WMCA backs four start-ups for digital projects
West Midlands Combined Authority provides funds for pilots aimed at dealing with public service issues
The West Midlands Combined Authority (WCA) is providing £80,000 for four projects developed by digital start-ups to deal with public service issues.
It has announced plans to provide £20,000 each, along with support for a three-month pilot, to the four winners of the Urban Challenge it has run with govtech venture company Public.
The winner of the housing challenge is DemoDev, a Birmingham based start-up that has developed a way to unlock land for affordable housing and will explore the idea of matching digital fabrication and a ‘smart’ supply chain in building homes.
Cardiff company Do-IT won the prize for dealing with youth unemployment, with a system to identify challenges and opportunities for young unemployed people and to provide targeted support and guidance.
A joint entry by London firms novoville and apptivism won the digital citizenship challenge with an app that enables people to comment on local issues and access a range of council services.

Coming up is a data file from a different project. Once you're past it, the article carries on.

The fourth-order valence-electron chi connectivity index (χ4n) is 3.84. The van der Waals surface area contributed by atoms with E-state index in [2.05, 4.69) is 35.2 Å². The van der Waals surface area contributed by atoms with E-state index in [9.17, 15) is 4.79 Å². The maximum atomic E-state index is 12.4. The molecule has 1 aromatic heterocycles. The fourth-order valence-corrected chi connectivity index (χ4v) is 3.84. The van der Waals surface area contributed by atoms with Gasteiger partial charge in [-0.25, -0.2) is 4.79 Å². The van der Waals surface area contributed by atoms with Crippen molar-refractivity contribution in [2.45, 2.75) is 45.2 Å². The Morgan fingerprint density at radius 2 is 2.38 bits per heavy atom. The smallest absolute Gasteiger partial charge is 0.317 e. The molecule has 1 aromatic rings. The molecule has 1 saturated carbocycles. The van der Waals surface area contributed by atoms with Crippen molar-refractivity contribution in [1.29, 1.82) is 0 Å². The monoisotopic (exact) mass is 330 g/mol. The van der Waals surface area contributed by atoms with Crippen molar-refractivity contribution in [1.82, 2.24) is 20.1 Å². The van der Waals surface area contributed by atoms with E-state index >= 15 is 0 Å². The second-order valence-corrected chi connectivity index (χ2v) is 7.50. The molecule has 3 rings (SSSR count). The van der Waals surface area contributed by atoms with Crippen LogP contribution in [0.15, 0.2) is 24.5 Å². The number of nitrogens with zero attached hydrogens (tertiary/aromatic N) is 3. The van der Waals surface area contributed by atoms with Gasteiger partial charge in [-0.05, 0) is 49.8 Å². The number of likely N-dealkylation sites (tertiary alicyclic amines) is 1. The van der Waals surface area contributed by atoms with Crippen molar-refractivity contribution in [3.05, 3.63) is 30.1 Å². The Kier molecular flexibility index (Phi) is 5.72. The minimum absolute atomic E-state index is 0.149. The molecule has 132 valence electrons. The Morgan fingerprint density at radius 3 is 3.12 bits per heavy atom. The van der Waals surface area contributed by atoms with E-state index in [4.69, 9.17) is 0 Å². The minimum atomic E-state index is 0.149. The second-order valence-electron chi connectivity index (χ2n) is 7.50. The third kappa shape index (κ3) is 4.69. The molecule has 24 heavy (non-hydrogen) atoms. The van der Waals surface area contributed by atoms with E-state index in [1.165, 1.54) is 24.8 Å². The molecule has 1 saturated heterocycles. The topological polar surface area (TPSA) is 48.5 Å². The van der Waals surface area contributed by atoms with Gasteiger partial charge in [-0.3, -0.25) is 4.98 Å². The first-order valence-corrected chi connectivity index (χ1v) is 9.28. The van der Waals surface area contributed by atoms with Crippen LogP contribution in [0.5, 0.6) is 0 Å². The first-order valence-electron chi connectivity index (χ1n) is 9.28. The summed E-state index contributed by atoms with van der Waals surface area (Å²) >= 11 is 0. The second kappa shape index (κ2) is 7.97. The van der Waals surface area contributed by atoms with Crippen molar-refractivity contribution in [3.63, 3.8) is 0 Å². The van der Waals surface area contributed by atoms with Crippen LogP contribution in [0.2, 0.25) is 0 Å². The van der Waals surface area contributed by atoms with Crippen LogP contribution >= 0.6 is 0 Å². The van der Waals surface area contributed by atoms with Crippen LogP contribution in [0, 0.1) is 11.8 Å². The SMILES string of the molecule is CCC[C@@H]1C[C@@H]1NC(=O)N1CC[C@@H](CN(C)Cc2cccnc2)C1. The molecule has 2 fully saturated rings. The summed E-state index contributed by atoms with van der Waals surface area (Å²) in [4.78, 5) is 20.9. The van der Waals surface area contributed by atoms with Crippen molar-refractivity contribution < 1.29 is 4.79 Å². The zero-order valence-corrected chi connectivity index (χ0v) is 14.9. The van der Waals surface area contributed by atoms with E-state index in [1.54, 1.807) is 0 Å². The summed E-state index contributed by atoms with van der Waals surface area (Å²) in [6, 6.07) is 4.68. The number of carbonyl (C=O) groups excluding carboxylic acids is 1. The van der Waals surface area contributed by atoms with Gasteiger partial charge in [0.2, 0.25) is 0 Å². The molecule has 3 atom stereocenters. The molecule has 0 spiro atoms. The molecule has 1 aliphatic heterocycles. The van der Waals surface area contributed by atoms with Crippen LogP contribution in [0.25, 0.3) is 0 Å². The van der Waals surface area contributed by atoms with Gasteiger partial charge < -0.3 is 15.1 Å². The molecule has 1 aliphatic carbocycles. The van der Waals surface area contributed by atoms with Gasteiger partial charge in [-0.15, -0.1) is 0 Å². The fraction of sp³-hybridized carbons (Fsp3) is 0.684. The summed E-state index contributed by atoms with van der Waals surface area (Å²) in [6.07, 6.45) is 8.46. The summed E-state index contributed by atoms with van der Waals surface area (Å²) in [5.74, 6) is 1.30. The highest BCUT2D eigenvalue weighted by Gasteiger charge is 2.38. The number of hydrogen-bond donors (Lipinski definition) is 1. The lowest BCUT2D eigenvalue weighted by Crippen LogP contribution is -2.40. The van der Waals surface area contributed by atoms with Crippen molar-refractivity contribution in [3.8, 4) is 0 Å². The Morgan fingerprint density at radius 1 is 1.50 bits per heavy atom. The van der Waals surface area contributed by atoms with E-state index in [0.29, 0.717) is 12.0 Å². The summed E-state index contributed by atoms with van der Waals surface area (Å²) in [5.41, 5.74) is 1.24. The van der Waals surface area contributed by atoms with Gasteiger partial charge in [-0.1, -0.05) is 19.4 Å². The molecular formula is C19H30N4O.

The wellbeing award went to Elemental Software from Derry for a project that aims to relieve the pressure on GPs by giving users the opportunity to improve their health by linking to non-medical support in their communities.
Scratching the surface
Mayor of the West Midlands Andy Street said: “I believe we have only just started to scratch the surface of what can be achieved in terms of using technology to help improve public services which is why I was so keen to launch UrbanChallenge and throw down the gauntlet to the digital business community.
“I was quite amazed by the reaction with more than 120 entries from eight countries, each with new and exciting ways to tackle some of the social challenges we face in the West Midlands. The four winners are all exceptional examples of how we might harness technology quickly and effectively to make people’s lives better.”
Image: Birmingham from Centenary Square by Andy G, CC BY SA 3.0 via Wikimedia Commons